The new Jewish Museum has moved back to where it all started. Now the story of the past can continue into the future.
Minority heritage is often hidden under layers of supposedly more important history. It echoes the relationship between the minority and the majority.
The Jewish Museum tells the story of Jewish thought, Jewish practices, and Swedish history to everyone who is curious about Jewish history and Swedish-Jewish heritage.
In 1795, the Jewish congregation moved into an old auction room in Själagårdsgatan 19. The building was to be the focus of Jewish life in Sweden for almost a century. It had a synagogue and a religious school; it was home to the rabbi, the cantor, and the kosher butcher.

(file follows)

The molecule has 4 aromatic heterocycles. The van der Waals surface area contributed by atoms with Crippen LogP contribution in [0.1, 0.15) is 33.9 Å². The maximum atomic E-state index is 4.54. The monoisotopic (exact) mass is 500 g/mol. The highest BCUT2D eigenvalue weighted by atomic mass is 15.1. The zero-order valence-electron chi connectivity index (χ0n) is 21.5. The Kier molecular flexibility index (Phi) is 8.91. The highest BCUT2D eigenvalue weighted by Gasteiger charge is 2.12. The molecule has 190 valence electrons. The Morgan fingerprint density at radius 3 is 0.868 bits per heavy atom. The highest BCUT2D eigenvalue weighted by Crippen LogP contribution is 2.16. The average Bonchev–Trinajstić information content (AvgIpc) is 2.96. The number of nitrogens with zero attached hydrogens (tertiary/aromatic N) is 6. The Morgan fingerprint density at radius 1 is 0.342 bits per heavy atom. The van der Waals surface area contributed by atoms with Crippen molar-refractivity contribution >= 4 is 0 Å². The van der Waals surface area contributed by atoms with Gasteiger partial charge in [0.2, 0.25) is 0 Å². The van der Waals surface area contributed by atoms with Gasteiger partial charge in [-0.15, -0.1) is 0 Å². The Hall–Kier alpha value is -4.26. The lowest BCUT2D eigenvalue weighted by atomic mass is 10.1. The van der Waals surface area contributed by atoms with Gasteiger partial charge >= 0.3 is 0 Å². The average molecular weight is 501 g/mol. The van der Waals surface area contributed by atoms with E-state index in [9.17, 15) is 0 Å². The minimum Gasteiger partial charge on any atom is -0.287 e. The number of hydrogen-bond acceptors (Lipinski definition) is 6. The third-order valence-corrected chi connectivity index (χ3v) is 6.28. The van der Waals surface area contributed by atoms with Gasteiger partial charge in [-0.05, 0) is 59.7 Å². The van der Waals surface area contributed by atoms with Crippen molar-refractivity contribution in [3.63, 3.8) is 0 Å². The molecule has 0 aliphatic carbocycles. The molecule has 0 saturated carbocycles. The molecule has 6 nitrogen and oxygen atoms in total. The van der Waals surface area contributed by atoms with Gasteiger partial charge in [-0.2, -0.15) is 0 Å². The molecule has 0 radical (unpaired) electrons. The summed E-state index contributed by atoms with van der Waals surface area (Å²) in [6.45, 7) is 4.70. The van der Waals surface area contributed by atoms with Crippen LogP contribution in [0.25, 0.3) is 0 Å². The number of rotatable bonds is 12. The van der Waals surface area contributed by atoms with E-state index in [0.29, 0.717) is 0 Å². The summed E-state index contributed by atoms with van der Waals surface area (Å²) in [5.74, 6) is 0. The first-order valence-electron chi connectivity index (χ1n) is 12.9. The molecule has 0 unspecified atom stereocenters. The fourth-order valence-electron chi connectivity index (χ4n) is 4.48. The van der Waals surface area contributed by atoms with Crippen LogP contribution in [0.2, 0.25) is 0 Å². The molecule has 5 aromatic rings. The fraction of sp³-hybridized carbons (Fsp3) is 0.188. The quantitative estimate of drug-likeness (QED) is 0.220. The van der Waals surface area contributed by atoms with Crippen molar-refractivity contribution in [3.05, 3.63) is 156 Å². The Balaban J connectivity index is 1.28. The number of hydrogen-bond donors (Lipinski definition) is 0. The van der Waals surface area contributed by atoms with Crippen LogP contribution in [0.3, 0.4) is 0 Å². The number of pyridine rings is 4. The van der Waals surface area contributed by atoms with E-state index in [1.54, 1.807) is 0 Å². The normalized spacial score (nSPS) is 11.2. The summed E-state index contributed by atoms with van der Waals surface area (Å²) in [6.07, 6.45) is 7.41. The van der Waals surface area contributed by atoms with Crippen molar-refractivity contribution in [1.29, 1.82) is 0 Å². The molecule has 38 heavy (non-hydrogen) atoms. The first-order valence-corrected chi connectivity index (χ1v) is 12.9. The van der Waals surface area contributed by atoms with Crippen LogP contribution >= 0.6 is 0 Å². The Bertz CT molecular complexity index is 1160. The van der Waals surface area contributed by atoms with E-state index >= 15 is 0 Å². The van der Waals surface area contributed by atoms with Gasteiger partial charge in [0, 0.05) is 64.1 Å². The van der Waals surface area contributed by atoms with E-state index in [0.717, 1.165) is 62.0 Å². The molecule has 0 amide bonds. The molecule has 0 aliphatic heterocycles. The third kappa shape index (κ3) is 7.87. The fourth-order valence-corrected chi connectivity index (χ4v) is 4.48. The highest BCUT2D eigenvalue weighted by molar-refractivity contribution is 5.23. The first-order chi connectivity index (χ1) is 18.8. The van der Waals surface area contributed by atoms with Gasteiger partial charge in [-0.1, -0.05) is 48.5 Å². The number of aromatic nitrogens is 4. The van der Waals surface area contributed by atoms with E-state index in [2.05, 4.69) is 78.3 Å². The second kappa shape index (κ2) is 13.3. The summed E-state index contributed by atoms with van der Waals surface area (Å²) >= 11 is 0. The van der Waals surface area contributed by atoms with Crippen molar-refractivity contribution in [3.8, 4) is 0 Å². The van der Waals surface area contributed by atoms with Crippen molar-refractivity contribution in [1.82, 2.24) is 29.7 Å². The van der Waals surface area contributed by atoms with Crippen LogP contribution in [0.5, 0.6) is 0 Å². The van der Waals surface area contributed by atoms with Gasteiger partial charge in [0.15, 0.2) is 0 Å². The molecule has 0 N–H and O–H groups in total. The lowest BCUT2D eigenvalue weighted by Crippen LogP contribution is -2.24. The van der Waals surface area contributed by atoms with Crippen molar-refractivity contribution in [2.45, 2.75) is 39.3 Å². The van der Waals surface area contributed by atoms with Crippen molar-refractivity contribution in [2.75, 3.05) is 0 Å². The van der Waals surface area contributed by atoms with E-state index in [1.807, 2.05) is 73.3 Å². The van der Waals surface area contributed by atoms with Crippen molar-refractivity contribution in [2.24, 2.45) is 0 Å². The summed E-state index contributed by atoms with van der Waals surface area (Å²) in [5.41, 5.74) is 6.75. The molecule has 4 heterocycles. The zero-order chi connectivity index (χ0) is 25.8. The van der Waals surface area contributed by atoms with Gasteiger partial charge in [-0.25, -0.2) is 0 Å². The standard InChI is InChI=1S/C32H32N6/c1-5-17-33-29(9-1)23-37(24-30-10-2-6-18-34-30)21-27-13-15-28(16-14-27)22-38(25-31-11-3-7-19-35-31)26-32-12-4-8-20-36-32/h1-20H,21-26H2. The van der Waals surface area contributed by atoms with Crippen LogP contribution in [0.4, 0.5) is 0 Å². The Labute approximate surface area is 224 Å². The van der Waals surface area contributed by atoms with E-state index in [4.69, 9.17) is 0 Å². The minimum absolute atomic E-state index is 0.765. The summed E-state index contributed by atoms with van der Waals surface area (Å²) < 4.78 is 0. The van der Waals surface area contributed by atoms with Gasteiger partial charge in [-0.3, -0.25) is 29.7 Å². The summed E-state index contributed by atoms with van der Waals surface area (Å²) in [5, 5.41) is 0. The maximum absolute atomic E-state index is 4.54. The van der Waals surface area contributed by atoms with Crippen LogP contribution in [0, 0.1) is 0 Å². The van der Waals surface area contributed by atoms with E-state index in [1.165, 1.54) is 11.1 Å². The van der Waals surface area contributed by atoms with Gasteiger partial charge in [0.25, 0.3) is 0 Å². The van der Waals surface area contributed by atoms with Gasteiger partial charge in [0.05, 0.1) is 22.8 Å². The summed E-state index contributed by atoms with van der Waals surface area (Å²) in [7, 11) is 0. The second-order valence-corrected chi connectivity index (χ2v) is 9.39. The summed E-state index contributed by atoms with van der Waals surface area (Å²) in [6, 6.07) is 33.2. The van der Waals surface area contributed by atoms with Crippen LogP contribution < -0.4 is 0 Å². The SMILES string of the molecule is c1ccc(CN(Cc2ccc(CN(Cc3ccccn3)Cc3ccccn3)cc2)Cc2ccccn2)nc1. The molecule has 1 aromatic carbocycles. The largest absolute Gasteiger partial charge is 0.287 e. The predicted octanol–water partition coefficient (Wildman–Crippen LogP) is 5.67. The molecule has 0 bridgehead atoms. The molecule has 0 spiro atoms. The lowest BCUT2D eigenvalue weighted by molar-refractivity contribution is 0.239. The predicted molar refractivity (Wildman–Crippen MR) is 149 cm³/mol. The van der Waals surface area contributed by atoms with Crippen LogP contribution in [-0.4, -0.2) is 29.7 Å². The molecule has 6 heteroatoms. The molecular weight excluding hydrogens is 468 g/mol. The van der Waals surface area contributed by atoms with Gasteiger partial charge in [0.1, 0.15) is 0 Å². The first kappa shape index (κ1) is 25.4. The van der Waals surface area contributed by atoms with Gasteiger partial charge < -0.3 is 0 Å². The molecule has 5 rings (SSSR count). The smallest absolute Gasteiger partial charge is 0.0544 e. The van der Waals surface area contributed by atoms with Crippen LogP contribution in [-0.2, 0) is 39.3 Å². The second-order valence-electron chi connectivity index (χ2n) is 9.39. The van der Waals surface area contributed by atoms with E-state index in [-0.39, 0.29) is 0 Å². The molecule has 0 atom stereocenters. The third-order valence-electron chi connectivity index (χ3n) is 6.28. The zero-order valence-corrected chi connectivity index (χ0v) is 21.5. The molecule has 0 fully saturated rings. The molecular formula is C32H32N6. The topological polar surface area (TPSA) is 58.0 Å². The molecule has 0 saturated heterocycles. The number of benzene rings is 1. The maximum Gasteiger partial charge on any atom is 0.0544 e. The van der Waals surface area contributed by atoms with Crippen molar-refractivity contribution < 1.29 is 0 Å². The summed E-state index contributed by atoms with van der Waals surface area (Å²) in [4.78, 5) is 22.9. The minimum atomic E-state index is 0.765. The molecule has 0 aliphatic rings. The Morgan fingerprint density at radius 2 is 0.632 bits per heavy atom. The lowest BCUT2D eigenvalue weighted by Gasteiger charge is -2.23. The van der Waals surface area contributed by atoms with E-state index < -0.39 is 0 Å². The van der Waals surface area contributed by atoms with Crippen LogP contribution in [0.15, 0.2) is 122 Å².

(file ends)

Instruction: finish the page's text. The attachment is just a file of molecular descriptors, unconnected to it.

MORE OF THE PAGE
In the basement was a mikva, or ritual bath, and the kitchen baked Passover matzo for the whole community.
A special law in force until 1838 decreed how Jews were allowed to live and behave in Sweden. The law said the Jews were a nation of their own, so Själagårdsgatan was the heart of a kingdom within a kingdom.
Recent renovations for the new museum turned up a painter’s bill from 1811.
It seems the old synagogue had wall paintings which might have survived. The bill also shows that parts of the gallery were gilded and the interiors were marbled.
This ornamental painting is currently being restored. Själagårdsgatan may be one of Europe’s last remaining synagogues done in the German style.